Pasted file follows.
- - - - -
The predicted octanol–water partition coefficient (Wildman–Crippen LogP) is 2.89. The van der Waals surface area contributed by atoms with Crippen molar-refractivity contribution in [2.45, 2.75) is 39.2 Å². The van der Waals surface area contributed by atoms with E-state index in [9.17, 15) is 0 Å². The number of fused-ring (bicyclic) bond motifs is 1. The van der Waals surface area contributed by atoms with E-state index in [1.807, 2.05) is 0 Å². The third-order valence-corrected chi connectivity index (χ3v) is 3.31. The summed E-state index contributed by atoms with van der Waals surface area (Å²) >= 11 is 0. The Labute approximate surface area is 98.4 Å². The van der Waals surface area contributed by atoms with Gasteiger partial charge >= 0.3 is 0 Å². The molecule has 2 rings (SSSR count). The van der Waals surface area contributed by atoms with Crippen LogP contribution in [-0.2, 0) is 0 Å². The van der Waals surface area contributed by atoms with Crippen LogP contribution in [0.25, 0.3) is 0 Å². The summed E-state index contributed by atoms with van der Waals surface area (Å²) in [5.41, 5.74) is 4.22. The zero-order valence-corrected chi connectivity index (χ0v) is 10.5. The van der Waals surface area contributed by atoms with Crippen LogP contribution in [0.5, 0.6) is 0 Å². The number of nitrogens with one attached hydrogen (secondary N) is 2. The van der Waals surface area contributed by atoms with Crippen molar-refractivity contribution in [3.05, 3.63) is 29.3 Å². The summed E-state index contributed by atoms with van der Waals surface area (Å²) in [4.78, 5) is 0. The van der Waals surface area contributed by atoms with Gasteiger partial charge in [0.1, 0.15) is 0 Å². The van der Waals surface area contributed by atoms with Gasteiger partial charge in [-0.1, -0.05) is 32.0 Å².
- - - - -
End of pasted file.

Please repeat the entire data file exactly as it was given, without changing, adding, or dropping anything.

The predicted octanol–water partition coefficient (Wildman–Crippen LogP) is 2.89. The van der Waals surface area contributed by atoms with Crippen molar-refractivity contribution in [2.45, 2.75) is 39.2 Å². The van der Waals surface area contributed by atoms with E-state index in [9.17, 15) is 0 Å². The number of fused-ring (bicyclic) bond motifs is 1. The van der Waals surface area contributed by atoms with E-state index in [1.807, 2.05) is 0 Å². The third-order valence-corrected chi connectivity index (χ3v) is 3.31. The summed E-state index contributed by atoms with van der Waals surface area (Å²) >= 11 is 0. The Labute approximate surface area is 98.4 Å². The van der Waals surface area contributed by atoms with Gasteiger partial charge >= 0.3 is 0 Å². The molecule has 2 rings (SSSR count). The van der Waals surface area contributed by atoms with Crippen LogP contribution in [-0.2, 0) is 0 Å². The van der Waals surface area contributed by atoms with Crippen LogP contribution in [0.25, 0.3) is 0 Å². The summed E-state index contributed by atoms with van der Waals surface area (Å²) in [5.41, 5.74) is 4.22. The zero-order valence-corrected chi connectivity index (χ0v) is 10.5. The van der Waals surface area contributed by atoms with Crippen LogP contribution in [0.5, 0.6) is 0 Å². The number of nitrogens with one attached hydrogen (secondary N) is 2. The van der Waals surface area contributed by atoms with Crippen molar-refractivity contribution in [3.05, 3.63) is 29.3 Å². The summed E-state index contributed by atoms with van der Waals surface area (Å²) in [4.78, 5) is 0. The van der Waals surface area contributed by atoms with Gasteiger partial charge in [0.1, 0.15) is 0 Å². The van der Waals surface area contributed by atoms with Gasteiger partial charge in [-0.1, -0.05) is 32.0 Å².